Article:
Tuesday, March 23, 2010

How do we mortify sin? part four
One of the first great lessons that every Christian should learn about their new life in Christ is that while they are now redeemed they are not yet without sin. In other words, the grace of God has not eradicated every remnant of sin's corruption and effects in their life. With Paul the apostle, we all can say:
"So I find it to be a law that when I want to do right, evil lies close at hand. For I delight in the law of God, in my inner being, but I see in my members another law waging war against the law of my mind and making me captive to the law of sin that dwells in my members" (Rom.7:21-23).
Here is the Christian life in daily experience. Our reach exceeds our grasp. We strive to follow the desires of our new nature (which is consistent faithfulness to Christ) but we find a roadblock in our way each time. And that roadblock is "the law of sin" housed in our members which works like a gravitational pull on our affections, thoughts, words, and deeds.
So, what are we to do? Are we helpless victims to the downdrag of indwelling sin? Thankfully we're not. For our face off with remaining sin is in God's strength through means of grace He has provided, whereby we can deal sin a mortal blow. This exercise is called "mortification." And for my past three posts I have been unpacking from Scripture the "how to" of mortifying or putting sin to death.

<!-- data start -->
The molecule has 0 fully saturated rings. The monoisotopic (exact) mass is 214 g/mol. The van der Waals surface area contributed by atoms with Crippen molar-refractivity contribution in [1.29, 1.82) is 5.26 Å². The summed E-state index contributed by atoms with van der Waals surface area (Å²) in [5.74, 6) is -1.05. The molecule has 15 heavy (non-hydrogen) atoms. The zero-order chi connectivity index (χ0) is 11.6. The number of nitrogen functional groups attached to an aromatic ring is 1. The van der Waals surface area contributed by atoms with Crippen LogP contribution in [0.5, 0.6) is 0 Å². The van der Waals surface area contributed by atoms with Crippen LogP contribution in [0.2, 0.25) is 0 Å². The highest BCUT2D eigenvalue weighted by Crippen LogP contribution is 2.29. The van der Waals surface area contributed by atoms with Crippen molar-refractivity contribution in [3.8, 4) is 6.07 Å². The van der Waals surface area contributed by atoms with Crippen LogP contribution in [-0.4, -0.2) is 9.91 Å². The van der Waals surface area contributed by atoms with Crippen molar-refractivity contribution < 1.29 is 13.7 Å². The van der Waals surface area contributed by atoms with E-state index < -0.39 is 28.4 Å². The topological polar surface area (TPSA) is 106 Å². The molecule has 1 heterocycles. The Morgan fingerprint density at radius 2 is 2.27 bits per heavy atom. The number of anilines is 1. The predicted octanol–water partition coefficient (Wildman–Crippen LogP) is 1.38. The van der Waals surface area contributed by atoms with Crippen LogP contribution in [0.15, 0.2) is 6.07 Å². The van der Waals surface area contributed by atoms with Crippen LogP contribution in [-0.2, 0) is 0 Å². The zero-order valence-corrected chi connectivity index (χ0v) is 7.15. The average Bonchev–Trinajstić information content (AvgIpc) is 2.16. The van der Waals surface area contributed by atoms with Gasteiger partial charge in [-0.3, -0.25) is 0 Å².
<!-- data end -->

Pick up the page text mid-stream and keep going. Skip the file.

In this present study, we will look at the final means of grace for mortifying sin: it is by fixing our hearts on Jesus Christ. In Hebrews 12:1-2, the writer of Hebrews calls on his fellow Christians to "run with endurance the race that is set before us" - which is the race of Christian perseverance. Or as A.W. Pink (1886-1952) describes it: " is a call to constancy in the Christian profession; it is an exhortation unto steadfastness in the Christian life; it is a pressing appeal for making personal holiness our supreme business and quest." And in this strong call to "run with endurance the race that is set before us," the writer of Hebrews urges us to do two things: first, we are "to lay aside every weight, and sin which clings so closely" (12:1). This is a call to mortify sin. But the word-imagery used here is powerful. It is that of a runner who would remove anything that would hinder him from winning the race - whether it would be clothing or extra physical weight. Thus, in the Christian race there is nothing that hinders us most than "sin which clings so closely" to us. Hence, we are called to "lay aside" that sin!
But how do we do this? The answer to this question is the second call issued from Hebrews 12:1-2. We "lay aside every weight, and sin which clings so closely" by "looking to Jesus...the founder and perfecter of our faith." This is another way God gives us to kill sin. We fix our gaze on Christ, who is the pioneer and perfecter of our faith.
When Hebrews 12:2 says, "looking to Jesus", the verb translated "looking" means "to look away from one thing and to concentrate on another." So, rather than gazing and concentrating on sin and all its allurements - we fix our hearts and minds on Christ, treasuring Him, not only above sin - but above life itself (Phil.3:7-14). He is the goal, the aim, the sustainer, and the keeper of all that we are as His people (Rom.8:29).